And we are back with another edition of How ‘Bout Them Celtics, after a vacation-driven hiatus.
The Boston Celtics will look to find a way into the quarterfinals of the In-Season Tournament on Tuesday night. Could Sam Hauser’s emergence as an elite role player get them there?
Sam’s Pick: They just never make it easy, do they?
Tuesday’s In-Season Tournament finale against the Chicago Bulls will see the Celtics battle to stay alive in the competition. After dropping Friday’s matchup against the Orlando Magic, Boston doesn’t exactly have the easiest path to the next stage of the tournament.
It’s not exactly “Avengers defeating Thanos” levels of unlikely, but it’s not going to be easy either.
Boston can advance to the quarterfinals by either winning Group C or earning the Eastern Conference wild-card spot.
Both of which can still be accomplished.
In order for the Cs to come out on top of Group C, they’re going to need to beat the Bulls... by A LOT. This is because point differential is a key measuring point for tiebreakers in the tournament. As of now, Boston’s is at a zero — 22 points worse than the Magic, who padded their differential against the Cs last week. Even if the Celtics eclipse Orlando that won’t be enough on its own because they lost the head-to-head matchup.
They’ll need the Brooklyn Nets to win against the Toronto Raptors to create a three-way tie for the top spot. However, Brooklyn’s point differential is currently +8, so the Cs will have to not only beat the Bulls by 23 points but also win by at least eight more than the Nets do.
The avenues for the Celtics to advance via the wild card are a bit less rigid.
First and foremost, they have to beat the Bulls, preferably by a lot.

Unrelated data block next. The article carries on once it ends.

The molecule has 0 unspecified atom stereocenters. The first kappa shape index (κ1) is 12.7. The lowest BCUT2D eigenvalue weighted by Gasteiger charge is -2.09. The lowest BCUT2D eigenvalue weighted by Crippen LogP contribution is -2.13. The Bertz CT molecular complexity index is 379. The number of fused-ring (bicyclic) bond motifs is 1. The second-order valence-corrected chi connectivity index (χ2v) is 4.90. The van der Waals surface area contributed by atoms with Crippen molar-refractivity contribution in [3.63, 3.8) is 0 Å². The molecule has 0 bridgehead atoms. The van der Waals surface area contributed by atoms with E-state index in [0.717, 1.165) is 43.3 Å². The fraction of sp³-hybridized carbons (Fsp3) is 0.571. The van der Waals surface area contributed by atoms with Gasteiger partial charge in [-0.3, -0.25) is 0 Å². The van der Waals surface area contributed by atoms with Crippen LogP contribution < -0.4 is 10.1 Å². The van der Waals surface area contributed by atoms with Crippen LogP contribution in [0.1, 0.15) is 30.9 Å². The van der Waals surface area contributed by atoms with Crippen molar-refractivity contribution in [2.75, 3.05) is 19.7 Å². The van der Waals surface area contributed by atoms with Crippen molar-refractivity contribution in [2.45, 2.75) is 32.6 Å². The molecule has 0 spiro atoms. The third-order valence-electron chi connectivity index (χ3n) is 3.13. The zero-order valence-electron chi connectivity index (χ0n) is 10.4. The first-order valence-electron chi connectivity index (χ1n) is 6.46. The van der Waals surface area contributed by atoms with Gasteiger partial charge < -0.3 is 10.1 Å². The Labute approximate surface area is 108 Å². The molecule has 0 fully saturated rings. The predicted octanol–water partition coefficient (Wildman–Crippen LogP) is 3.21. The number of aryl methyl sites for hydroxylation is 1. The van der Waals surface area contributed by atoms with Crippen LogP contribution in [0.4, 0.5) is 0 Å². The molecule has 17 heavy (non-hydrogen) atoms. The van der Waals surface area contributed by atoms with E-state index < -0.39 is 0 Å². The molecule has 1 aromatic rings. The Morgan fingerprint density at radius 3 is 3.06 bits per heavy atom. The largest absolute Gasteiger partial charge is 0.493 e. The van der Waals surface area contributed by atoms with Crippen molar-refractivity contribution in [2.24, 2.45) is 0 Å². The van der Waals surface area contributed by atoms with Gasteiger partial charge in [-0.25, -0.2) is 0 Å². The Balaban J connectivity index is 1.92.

In the case that any of those teams win, the Celtics would have needed to erase the gap in point differential between themselves and whoever they wind up tied with. That gap could range anywhere from six (Cleveland) to 18 (New York).
Jack’s Pick: Sam Hauser is for real
When the Celtics added Kristaps Porzingis and Jrue Holiday this summer, they sacrificed depth. In turn, questions swirled regarding whether or not their bench unit would hold up. But Sam Hauser didn’t hear no bell.
Fresh off a semi-breakout season, Hauser has gone nuclear this season, impacting the game on both sides of the ball. He’s improved mightily on the defensive end, and even his three-point shot has seen some advancements.
In the Celtics’ recent win over the Atlanta Hawks, two of Hauser’s three-point makes exemplified this improvement.
The first of which defied Hauser’s expected shot profile. After missing a three, Hauser got the ball back in the corner. He shot-faked, got Bogdan Bogdanovic jumping, dribbled in, stepped back, and drilled a three.
Up to this point in his career, Hauser has almost solely taken stand-still threes. If he can start shooting more off the dribble, it opens up so many new possibilities within the Celtics’ offense.
The second shot was a bit less obvious. In the middle of the fourth quarter, Jaylen Brown drove to the hoop and kicked it to Hauser in the corner. Hauser caught it at head level, but instead of dipping down into his shooting motion, he put the shot up from where he caught it.
Few shooters in the league can just shoot the ball from the level at which they catch it. Pat Connaughton has been able to perfect the craft, but the most notable example is Klay Thompson. Hauser’s ability to shoot it from where he catches it makes it close to impossible for defenders to get a hand up in time.
Hauser’s raw shooting stats (44.8% on 6.2 3PA per game) are impressive enough, but the new ways he’s getting shots up are emblematic of his emergence as one of the better bench players in the NBA.
Those were just a few of the main talking points from Tuesday’s podcast. Also featured was the latest on Kristaps Porzingis’ calf injury, how terrible of a situation the Chicago Bulls are in, and the famous “Rat List.”